Question: Why Is It Significant That Mrs Hopewell’S Daughter Has Two Names?

What are the names of Mrs Freeman’s two daughters?

When Joy gets to the kitchen, the two women are usually talking about Mrs.

Freeman’s two daughters, Glynese and Carramae, who are eighteen and fifteen years old; Carramae, the fifteen year old, is “married and pregnant” (2)..

How does Mrs Hopewell’s name appropriately represent her character?

Hopewell’s last name represents her optimism, Christian beliefs, and good faith in people. She seems to barely perceive that evil exists in the world or that Manley Pointer is anything but the good country man he claims to be. … Her real name is Joy, but she rejects any idea of goodness.

Why does Hulga seduce Manley?

The central conflict in this story is between Hulga, who believes herself to be vastly superior to everyone around her, and the Bible salesman, Pointer, whom Hulga and her mother at first take to be simple, naive “good country people.” Hulga wants to seduce Pointer to shatter his alleged innocence, both physical and …

Why does O’Connor begin and end the story with Mrs Freeman?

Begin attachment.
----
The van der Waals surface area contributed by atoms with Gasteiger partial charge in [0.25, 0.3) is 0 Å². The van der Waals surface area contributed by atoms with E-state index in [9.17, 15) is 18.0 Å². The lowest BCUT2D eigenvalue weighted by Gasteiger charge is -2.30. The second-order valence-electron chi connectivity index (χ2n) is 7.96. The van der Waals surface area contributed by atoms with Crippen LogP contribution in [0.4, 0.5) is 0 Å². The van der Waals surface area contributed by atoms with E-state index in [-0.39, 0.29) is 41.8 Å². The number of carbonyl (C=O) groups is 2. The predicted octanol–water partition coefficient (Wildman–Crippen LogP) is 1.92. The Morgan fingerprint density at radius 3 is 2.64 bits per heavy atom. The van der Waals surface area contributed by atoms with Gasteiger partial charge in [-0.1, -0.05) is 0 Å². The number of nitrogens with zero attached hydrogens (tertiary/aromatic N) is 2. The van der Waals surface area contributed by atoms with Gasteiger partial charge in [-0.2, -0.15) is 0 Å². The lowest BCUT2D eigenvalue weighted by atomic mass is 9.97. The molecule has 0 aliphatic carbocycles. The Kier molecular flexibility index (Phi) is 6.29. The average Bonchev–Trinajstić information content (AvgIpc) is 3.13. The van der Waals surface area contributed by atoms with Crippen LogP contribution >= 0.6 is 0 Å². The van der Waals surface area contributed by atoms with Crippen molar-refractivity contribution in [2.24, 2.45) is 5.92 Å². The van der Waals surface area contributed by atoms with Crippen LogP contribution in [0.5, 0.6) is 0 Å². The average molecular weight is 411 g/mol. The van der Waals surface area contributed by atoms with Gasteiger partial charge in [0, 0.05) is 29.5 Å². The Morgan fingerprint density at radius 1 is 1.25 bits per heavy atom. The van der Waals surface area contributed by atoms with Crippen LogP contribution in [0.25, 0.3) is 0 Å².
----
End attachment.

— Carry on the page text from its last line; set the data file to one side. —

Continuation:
Why does O’Connor make Mrs. … O’Connor has argued that she often employs violence in her stories because God sometimes needs to use violence to make us accessible to grace.

Why does Hulga ask Mrs Freeman questions about how her daughter’s boyfriend cured her sty by popping her neck the morning after the Bible salesman has called for Mrs Hopewell?

Why does Hulga ask Mrs. Freeman questions about how her daughter’s boyfriend cured her sty by popping her neck the morning after the Bible salesman has called for Mrs. … Hulga wants to avoid answering her mother’s questions about the Bible salesman.

What insulting name does Mary Grace yell at Mrs Turpin?

In many of her stories, O’Connor compares people to animals. Here, Mary Grace calls Mrs. Turpin a wart hog, and the comparison weighs heavily on Mrs Turpin’s mind.

What is the relationship between Mrs Freeman and Mrs Hopewell To what extent are their names significant What does the name change from joy to Hulga suggest about Mrs Hopewell’s daughter?